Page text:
How much wine gets a person drunk?

In this brief guide, we’ll address the search query: “How much wine gets a person drunk?” Also, we’ll explore why some people may require fewer amounts of alcohol to become inebriated, what the symptoms of inebriation are, and for who is alcohol contraindicated. 

How much wine gets a person drunk? 

The exact amount of alcohol that will make a person drunk may vary, as not all wines have the same alcohol volume, and not all individuals have the same sensitivity to alcohol. 

On average, a person can get drunk if they ingest between 12 to 18 milliliters of alcohol. Of course, this only alludes to the volume of alcohol necessary, and the volume of a beverage, such as cocktails or spirits may be adjusted for this alcohol volume. 

This means that stronger alcoholic beverages, such as distilled spirits require smaller volumes to make a person intoxicated, and beverages with lower concentrations require higher volumes to be ingested for a person to become drunk. 

Wine has a relatively low alcohol concentration when stacked up against fortified wines and distilled spirits, with an average of 11.6% alcohol content. This means that an intake of just over 100 ml of wine may be enough to inebriate a person, though, of course, the exact volume may vary between individuals and wine vintages. 

Here at Facts About Food, we urge our readers to consume alcohol responsibly and avoid its excessive intake.

Why do some people require fewer amounts of alcohol to become inebriated? 

Various reasons can explain why a person may have a higher sensitivity to alcohol. A person’s body size and composition are among the most common reasons.

Similar to how for a medication to work on a person of a larger size, the dose must be increased, a big person may require more alcohol for it to affect them,

Also, men may require more alcohol than women to become intoxicated, as men tend to have more water in their bodies, whereas women have more body fat. Alcohol is water-soluble, and as a result, its intake is more concentrated in women, and they may require less to feel its effects.  

Additionally, some individuals (regardless of whether they’re men or women), may have different physiological capabilities. This means that some may metabolize (break down) alcohol faster, and therefore be less susceptible to its effects, requiring more volumes to become intoxicated.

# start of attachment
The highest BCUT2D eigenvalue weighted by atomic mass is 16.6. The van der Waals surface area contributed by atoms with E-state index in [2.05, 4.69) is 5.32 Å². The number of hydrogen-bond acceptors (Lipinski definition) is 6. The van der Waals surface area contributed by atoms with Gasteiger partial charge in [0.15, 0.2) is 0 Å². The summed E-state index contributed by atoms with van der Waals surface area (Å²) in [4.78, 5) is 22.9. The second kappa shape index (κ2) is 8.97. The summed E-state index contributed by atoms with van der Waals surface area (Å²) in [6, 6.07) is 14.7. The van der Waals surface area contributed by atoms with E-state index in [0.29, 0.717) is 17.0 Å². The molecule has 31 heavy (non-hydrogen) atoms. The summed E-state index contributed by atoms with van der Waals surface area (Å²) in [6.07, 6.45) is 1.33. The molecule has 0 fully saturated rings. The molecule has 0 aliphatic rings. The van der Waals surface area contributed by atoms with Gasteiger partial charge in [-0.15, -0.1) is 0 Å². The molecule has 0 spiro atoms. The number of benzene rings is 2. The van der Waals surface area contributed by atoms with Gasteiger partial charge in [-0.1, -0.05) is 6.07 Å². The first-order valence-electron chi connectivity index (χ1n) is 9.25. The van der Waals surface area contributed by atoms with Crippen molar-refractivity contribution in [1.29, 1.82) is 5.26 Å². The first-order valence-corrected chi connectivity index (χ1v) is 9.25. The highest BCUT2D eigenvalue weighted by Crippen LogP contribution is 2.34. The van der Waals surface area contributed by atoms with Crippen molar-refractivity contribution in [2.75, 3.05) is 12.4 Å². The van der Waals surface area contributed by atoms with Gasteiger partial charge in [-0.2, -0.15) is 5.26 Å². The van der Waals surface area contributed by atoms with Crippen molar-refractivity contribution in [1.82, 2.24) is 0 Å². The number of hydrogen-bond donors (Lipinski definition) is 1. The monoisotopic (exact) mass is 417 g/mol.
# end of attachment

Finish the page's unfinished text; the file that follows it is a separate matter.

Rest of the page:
Beverages such as cocktails that are combined with sugar can also increase the speed at which a person becomes intoxicated, along with drinking on an empty stomach, smoking while drinking, and mixing different alcoholic beverages. 

Naturally, we urge our readers to know their limits and avoid becoming frequently intoxicated. 

What are the symptoms of inebriation? 

Symptoms of inebriation include a loss of coordination, an inability to carry out menial tasks, changes in temperament, slurred speech, a sensation of euphoria, damp and clammy skin, and in its final stages, nausea, vomiting, dizziness, and other symptoms. 

After it has subsided, it can be followed by a hangover, which is a period of exhaustion characterized by an inability to perform menial tasks, feeling indisposed, dehydrated, and other symptoms associated with lethargy (tiredness).

Inebriated people are strongly urged not to drive, operate heavy machinery, or carry out other tasks such as those that require lucid judgment and critical thinking skills. 

Who is alcohol contraindicated for? 

Alcohol is contraindicated to those with alcohol abuse issues, pregnant women, teenagers, children, the elderly, those diagnosed with liver disease, heart disease, type 2 diabetes, blood pressure problems, and those with health problems that require prescribed medication. 

Short-term alcohol consumption may cause intoxication, whereas long-term side effects include a heightened risk of liver disease, heart disease, cancer, chronic inflammation, and other disorders. 

More inconspicuous disorders include erosion of social and sentimental relationships, and difficulty functioning in one’s daily activities. 

We encourage our readers to moderate their alcohol intake, and if they or someone they know struggles with alcohol addiction, we urge them to seek help such as counseling, joining support groups, and coming up with a strategy to overcome their substance abuse problems. 


In this brief guide, we’ve addressed the search query: “How much wine gets a person drunk?” Also, we’ve explored why some people may require fewer amounts of alcohol to become inebriated, what the symptoms of inebriation are, and for who is alcohol contraindicated.